What, How & Why
Explores a variety of topics to help you understand what it is; how it
works & why we do it. It’s informative, lighthearted & useful.
Wine Tasting 101
Life is tough. Wine Tasting is easy. It's easy because there are no rules.
You taste what you taste & you like what you like. Simple.
It's fun because there's so much variety; so much to taste.
And you don't need to be a wine snob to have fun. In fact,
the so-called wine snob is only trying to impress. There really is
no esoteric or mysterious knowledge. There is only that which you
like or not. Have fun & share your experiences!
Here are the guidelines.
There are four facets to tasting wine: View, Swirl, Sniff & Taste.
• VIEW it! We can learn from the color, depth of color & clarity
• SWIRL it! This engages the wine with the air to release aromas
• SNIFF it! Smell or “nose” the aromas and then
• TASTE it! To assess the qualities of sweetness, acidity, flavors,
body, tannins, length of finish & balance you need to swirl, hold &
swallow a bit of wine.
VIEW it. This is best done against a white paper or background. Wines
should have a clean, bright appearance, never cloudy, though some may
carry some sediment.
Descriptors: Whites may be pale yellow or green, straw, golden, gold,
yellow-brown or amber.
Reds can be red, garnet, ruby, purple, brick, reddish-brown, brown.
Tip: as whites age they tend to get darker; reds tend to get lighter.
SWIRL it. Some say vigorously and some say carefully. This is done
best on a flat surface in a circular motion & practice makes perfect!
The purpose of the swirl is merely to mix the wine with oxygen in order
to release the range of aromas or the “bouquet” of the wine held
within. At this point you can also guess at the viscosity of the wine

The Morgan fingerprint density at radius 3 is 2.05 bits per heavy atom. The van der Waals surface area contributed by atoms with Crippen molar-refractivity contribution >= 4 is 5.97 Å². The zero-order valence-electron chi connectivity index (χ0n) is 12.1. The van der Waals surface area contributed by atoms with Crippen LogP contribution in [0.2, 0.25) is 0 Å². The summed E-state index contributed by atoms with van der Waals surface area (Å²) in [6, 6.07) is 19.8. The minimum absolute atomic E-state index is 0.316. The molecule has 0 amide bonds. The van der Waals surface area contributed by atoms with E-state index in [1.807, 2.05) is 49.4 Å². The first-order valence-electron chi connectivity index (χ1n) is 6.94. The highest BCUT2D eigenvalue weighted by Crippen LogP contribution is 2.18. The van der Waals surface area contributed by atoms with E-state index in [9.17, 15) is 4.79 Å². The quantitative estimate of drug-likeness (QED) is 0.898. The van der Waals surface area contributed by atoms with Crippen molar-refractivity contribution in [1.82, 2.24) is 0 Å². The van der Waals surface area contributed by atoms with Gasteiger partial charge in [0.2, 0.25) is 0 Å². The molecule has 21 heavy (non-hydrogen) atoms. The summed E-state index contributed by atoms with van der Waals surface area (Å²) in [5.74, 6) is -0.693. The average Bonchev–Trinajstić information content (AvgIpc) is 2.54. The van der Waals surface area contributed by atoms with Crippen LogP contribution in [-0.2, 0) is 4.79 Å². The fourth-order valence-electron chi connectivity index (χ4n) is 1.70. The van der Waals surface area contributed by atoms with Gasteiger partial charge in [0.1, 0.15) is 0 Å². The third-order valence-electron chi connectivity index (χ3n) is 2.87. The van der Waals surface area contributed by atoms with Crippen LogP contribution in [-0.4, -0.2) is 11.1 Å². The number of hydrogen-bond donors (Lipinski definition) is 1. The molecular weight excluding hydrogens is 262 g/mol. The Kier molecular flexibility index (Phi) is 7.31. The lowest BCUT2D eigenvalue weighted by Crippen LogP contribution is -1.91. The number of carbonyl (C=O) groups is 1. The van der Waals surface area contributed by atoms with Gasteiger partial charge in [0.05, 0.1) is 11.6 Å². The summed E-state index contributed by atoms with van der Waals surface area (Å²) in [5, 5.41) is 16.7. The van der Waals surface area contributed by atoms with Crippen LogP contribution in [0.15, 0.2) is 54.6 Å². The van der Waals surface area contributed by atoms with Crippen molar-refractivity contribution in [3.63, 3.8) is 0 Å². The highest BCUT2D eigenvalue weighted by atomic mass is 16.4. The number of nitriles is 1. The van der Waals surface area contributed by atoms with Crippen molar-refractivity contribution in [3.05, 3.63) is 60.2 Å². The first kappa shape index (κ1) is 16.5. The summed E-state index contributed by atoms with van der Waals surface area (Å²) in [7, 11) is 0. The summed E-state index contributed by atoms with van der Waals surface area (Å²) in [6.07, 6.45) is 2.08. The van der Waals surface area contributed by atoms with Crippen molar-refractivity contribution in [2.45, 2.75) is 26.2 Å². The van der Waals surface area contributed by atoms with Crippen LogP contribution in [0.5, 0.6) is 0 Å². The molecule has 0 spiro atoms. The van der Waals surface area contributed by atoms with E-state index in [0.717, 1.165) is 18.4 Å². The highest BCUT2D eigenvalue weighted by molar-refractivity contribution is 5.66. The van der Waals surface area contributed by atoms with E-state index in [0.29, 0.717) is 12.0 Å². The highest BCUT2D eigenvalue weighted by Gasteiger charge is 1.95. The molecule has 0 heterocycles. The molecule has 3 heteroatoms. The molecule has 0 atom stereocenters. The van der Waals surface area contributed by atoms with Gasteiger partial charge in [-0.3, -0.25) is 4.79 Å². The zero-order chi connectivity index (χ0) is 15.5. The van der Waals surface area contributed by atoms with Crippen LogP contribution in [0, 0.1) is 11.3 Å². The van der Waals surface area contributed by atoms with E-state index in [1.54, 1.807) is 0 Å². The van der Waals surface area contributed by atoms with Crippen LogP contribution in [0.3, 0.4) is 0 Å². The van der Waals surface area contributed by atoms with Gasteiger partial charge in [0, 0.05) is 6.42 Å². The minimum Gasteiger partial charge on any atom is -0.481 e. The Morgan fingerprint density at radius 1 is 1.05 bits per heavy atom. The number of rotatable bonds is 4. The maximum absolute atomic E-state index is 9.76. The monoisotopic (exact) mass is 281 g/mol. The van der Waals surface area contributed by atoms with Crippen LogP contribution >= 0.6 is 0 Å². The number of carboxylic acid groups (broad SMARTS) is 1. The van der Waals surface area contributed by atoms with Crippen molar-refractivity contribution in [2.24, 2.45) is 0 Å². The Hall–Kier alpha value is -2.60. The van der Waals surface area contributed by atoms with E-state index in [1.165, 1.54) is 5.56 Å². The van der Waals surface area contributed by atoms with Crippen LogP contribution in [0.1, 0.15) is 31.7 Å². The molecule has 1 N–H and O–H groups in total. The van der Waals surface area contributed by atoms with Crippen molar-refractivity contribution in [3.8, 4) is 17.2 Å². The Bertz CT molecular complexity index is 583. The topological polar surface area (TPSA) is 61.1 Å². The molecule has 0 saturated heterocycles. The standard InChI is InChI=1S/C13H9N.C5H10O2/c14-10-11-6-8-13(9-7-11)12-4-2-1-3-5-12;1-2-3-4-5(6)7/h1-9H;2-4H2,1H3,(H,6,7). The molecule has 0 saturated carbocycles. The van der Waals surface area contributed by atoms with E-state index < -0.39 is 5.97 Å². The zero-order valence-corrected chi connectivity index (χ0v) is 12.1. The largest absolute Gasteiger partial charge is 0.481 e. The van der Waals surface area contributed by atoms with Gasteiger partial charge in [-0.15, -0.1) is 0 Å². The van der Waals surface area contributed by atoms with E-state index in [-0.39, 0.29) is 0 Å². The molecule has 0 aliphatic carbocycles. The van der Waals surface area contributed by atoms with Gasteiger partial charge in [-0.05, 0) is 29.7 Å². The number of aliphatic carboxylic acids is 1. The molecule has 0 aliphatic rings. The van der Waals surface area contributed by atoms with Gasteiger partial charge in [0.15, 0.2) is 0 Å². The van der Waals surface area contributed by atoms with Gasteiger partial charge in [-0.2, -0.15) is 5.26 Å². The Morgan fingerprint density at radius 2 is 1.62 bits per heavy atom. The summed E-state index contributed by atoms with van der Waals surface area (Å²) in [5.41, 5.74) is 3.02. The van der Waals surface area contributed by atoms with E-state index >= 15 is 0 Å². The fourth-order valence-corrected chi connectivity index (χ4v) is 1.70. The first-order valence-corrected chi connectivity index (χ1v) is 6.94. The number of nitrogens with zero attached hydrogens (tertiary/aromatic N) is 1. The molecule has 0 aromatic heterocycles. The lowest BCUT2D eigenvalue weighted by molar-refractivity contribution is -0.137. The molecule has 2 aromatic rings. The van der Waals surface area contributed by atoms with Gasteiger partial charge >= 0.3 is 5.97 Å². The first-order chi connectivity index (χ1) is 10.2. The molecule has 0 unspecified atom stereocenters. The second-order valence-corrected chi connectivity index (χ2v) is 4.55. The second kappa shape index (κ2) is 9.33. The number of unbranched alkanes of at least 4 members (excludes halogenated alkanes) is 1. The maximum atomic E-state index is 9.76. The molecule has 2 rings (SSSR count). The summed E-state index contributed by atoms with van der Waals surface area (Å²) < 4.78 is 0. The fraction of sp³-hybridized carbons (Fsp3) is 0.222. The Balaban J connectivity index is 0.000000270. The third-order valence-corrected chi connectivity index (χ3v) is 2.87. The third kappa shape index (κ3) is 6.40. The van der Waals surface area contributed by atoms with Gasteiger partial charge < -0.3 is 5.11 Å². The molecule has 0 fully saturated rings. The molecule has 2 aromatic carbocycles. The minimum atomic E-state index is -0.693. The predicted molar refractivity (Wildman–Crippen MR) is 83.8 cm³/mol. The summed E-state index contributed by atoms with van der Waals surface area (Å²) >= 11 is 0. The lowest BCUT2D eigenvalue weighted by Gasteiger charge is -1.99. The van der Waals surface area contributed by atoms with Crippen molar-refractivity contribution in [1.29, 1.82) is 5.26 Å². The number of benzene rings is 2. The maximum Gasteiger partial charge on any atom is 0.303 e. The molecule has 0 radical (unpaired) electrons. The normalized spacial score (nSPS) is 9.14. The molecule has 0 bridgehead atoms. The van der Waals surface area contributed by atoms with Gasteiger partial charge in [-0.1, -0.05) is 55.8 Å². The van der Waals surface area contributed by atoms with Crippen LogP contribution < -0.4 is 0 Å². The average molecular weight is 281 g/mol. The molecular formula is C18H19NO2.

Trivia: The “legs” of a wine are the fine streaks of wine that run down
the inside of the glass. More substantial legs are an indication of a
higher level of alcohol and consequently the feel of more “body” or
substance to the wine. The legs are visible due to the different
refractive properties of water and alcohol as the wine runs back down
SNIFF it. The “nose” or “bouquet” might be very subtle or quite
powerful depending on the wine & how close you can get your nose to the
sample so get the proboscis right in there. It’s interesting to note
that some people use only one nostril while most of us try to engage
Inhale deeply right after swirling. And then sniff again. There are
hundreds of words to describe the results and this makes for one of the
more appealing parts of wine tasting. You may not get all or any of the
scents that your neighbor does and, really, who cares? It’s your wine…
Descriptors: floral, apple, citrus, vegetal, exotic or grassy are
common with whites and berries, barnyard, mint, earthy, nutty, jam,
smokey, vanilla, leather & spicy are common in reds.
TASTE it. Our patience is rewarded! To really appreciate the wine,
take a little into your mouth and swirl it around to cover your whole
tongue, hold it there a few seconds & swallow. This will allow the
various receptors on your tongue to assess the flavors: sweetness on the
tip; sourness (or acidity) on the sides and bitterness at the back.
With a little practice you can sip in some air at the same time or suck
in additional air to your mouthful to further release the flavors
For Sweetness is it bone dry, medium, sweet, very sweet?
For Acidity is it flat, refreshing, crisp, tart or sour? Most whites
should have some acidity; reds will have higher acidity if the grapes
were not fully ripe & it’s not a sign of quality.
For Bitterness/Tannins is it astringent, hard, dry, smooth or soft.
“Tannins” (think of the taste of cold tea or apricot pits) are the
backbone of many great wines; the structure which mellows & softens with
For Body we are referring to the mouth feel & it could be thin. Light,
medium, full-bodied or heavy. Tip: Acid gives body to a white while
tannins give sturdiness to reds. If they have too much alcohol, they may
For Flavors we get to run the length & depth of our vocabularies. The
sensations are often myriad & complex so sip, swirl & swallow again &
let your imagination run wild. Is it oaky, fruity, floral, vegetal,
spicy, herbaceous, honey, toasty, woody, chemical, nutty, coffee,
tobacco, red berries, jammy, metallic, earthy, chalky, barnyard,
leather or diesel?
Finish or length of finish simply refers to the flavors that linger. In
quality wines it’s almost like an afterglow…& can be described as short,
limited, extended or lingering.